By Linda Poitevin

If you’re a writer and you haven’t yet heard of Wattpad (or you’ve heard of it but dismissed it), you’re not alone…and you may be missing out on a fantastic marketing opportunity.

What is this weirdly named Wattpad? Essentially it’s a social media platform for readers and writers. Based in Toronto, Canada, it began in 2009 and currently has 35 million users spanning the globe. Writers share their stories for free, and readers can vote for those stories and/or leave comments and feedback. The platform is hugely popular with the young adult and fanfic crowd, but its reach is growing rapidly, and such heavyweights as Margaret Atwood and bestsellers Scott Westerfeld, Julie Kenner, Colleen Hoover and others are now offering their works there.

Sounds like a pretty legit platform now, right? That’s what I thought, too…and why I embarked on my Great Wattpad Experiment.

At the time I joined Wattpad in April of this year, I was a published author with three urban fantasy books out through Ace/Roc (Penguin USA), along with a self-published contemporary romance. I was active on Twitter and Facebook, had dabbled in various other social media platforms, and was looking for new ways to increase my fan base. I began releasing my contemporary romance, Gwynneth Ever After, as a serial—one or two chapters at a time on Fridays. In addition, I posted links to the story on Twitter once or twice a day, and on Facebook a couple of times a week.


Within four weeks, the story had risen to #10 on the Wattpad romance list and received 814 votes and 116 comments from readers. Within eight weeks, it reached the #1 spot in romance and received 7,679 votes. I also had 771 people follow me so they would be notified by email whenever I posted a new chapter. At the three-month mark, the book remained in the #1 position and had 25,000 votes, and I had gained 3,200 additional followers. Currently, five months after beginning my experiment, the story is rated #2 in romance with 59,900 votes, and I have 14,500 followers.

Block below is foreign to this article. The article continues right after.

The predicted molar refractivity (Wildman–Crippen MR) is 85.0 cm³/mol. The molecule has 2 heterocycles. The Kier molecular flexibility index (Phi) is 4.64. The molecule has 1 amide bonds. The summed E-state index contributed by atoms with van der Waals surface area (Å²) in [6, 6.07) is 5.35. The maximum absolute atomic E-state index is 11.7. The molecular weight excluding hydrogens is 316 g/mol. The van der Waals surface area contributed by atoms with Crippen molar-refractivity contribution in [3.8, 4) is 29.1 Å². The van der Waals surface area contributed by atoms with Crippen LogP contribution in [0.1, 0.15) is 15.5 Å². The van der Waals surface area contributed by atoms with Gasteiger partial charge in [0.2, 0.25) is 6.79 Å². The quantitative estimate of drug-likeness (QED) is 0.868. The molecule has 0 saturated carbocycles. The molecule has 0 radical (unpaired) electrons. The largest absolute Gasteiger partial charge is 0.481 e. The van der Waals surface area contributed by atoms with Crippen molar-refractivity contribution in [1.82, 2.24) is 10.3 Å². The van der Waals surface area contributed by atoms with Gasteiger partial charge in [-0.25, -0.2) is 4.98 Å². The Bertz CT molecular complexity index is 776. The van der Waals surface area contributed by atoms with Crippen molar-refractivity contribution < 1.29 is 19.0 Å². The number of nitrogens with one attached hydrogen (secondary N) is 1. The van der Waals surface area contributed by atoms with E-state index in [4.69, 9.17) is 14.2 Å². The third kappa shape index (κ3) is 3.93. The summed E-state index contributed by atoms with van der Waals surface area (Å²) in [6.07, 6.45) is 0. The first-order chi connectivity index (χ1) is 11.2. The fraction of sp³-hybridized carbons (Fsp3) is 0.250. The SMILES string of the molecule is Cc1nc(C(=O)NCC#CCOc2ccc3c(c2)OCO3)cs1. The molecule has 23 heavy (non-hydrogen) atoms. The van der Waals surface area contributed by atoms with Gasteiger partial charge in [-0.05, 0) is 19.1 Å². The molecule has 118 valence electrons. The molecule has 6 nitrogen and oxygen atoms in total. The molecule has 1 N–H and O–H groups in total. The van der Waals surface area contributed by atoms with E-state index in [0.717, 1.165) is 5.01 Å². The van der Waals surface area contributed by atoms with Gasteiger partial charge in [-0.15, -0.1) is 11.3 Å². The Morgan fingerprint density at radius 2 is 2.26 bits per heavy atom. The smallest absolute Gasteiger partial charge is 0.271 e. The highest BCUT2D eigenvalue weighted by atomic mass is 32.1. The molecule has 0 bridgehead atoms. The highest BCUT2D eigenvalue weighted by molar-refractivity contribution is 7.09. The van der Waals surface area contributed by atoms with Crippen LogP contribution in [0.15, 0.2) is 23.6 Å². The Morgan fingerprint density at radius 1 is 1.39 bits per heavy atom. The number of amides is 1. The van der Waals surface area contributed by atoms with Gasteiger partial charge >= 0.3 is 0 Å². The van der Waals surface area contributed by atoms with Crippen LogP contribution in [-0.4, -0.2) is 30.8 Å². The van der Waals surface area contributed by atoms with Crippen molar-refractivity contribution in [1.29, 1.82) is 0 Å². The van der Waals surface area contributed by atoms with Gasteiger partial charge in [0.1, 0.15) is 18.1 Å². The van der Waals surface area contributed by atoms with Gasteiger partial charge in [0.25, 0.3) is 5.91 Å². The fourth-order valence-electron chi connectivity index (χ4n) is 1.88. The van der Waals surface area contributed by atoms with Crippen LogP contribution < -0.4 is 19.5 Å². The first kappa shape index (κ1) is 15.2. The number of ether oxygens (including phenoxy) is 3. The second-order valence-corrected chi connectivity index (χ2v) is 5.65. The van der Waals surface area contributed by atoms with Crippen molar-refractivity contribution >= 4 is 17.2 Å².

All well and good, you may be thinking, but how will that help me sell books? An excellent question—and to answer it, I have more numbers for you.

I originally released Gwynneth Ever After as an ebook in June 2013, ten months before I began putting it up on Wattpad. During that first ten months, the book sold a total of 314 copies across all platforms. In the first nine weeks following its debut on Wattpad, it sold 399 copies. This has been followed by sales of 200-350 copies per month ever since. Yes, you read that right: the book is now selling almost as many copies each month as it did in its first year—all because of my efforts on Wattpad.

Now, I want to be clear in saying that not every book will perform the same way on this platform (results will vary depending on factors such as genre and your activity in other social media). My experience, however, suggests Wattpad is well worth exploring for most authors. If you’d like to give it a try, here are some tips to help you get started: